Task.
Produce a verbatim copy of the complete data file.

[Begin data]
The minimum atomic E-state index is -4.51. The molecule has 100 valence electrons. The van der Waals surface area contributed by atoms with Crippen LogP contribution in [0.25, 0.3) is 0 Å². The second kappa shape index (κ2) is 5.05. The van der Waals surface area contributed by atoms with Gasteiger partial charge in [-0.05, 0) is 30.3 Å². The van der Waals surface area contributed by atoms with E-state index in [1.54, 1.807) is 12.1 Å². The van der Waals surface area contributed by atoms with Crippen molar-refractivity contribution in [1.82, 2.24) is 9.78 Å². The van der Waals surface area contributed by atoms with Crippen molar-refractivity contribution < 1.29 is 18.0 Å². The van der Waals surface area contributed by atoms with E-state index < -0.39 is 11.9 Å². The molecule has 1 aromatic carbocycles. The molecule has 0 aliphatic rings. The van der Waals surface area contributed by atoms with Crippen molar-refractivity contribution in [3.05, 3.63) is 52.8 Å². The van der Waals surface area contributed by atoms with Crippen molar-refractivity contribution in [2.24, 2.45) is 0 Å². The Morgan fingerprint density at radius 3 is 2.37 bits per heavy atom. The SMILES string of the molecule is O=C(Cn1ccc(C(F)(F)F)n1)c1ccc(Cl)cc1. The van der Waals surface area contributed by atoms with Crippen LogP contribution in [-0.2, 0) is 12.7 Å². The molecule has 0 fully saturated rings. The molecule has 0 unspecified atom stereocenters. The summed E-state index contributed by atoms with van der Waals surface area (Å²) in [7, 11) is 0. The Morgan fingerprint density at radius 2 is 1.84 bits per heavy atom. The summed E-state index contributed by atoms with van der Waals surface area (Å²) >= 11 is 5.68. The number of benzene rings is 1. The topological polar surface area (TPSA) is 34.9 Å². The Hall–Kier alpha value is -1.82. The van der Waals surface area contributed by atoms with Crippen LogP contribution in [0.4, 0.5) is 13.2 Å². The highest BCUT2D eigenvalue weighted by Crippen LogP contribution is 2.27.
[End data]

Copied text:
The minimum atomic E-state index is -4.51. The molecule has 100 valence electrons. The van der Waals surface area contributed by atoms with Crippen LogP contribution in [0.25, 0.3) is 0 Å². The second kappa shape index (κ2) is 5.05. The van der Waals surface area contributed by atoms with Gasteiger partial charge in [-0.05, 0) is 30.3 Å². The van der Waals surface area contributed by atoms with E-state index in [1.54, 1.807) is 12.1 Å². The van der Waals surface area contributed by atoms with Crippen molar-refractivity contribution in [1.82, 2.24) is 9.78 Å². The van der Waals surface area contributed by atoms with Crippen molar-refractivity contribution < 1.29 is 18.0 Å². The van der Waals surface area contributed by atoms with E-state index < -0.39 is 11.9 Å². The molecule has 1 aromatic carbocycles. The molecule has 0 aliphatic rings. The van der Waals surface area contributed by atoms with Crippen molar-refractivity contribution in [3.05, 3.63) is 52.8 Å². The van der Waals surface area contributed by atoms with Crippen molar-refractivity contribution in [2.24, 2.45) is 0 Å². The Morgan fingerprint density at radius 3 is 2.37 bits per heavy atom. The SMILES string of the molecule is O=C(Cn1ccc(C(F)(F)F)n1)c1ccc(Cl)cc1. The van der Waals surface area contributed by atoms with Crippen LogP contribution in [-0.2, 0) is 12.7 Å². The molecule has 0 fully saturated rings. The molecule has 0 unspecified atom stereocenters. The summed E-state index contributed by atoms with van der Waals surface area (Å²) in [7, 11) is 0. The Morgan fingerprint density at radius 2 is 1.84 bits per heavy atom. The summed E-state index contributed by atoms with van der Waals surface area (Å²) >= 11 is 5.68. The number of benzene rings is 1. The topological polar surface area (TPSA) is 34.9 Å². The Hall–Kier alpha value is -1.82. The van der Waals surface area contributed by atoms with Crippen LogP contribution in [0.4, 0.5) is 13.2 Å². The highest BCUT2D eigenvalue weighted by Crippen LogP contribution is 2.27.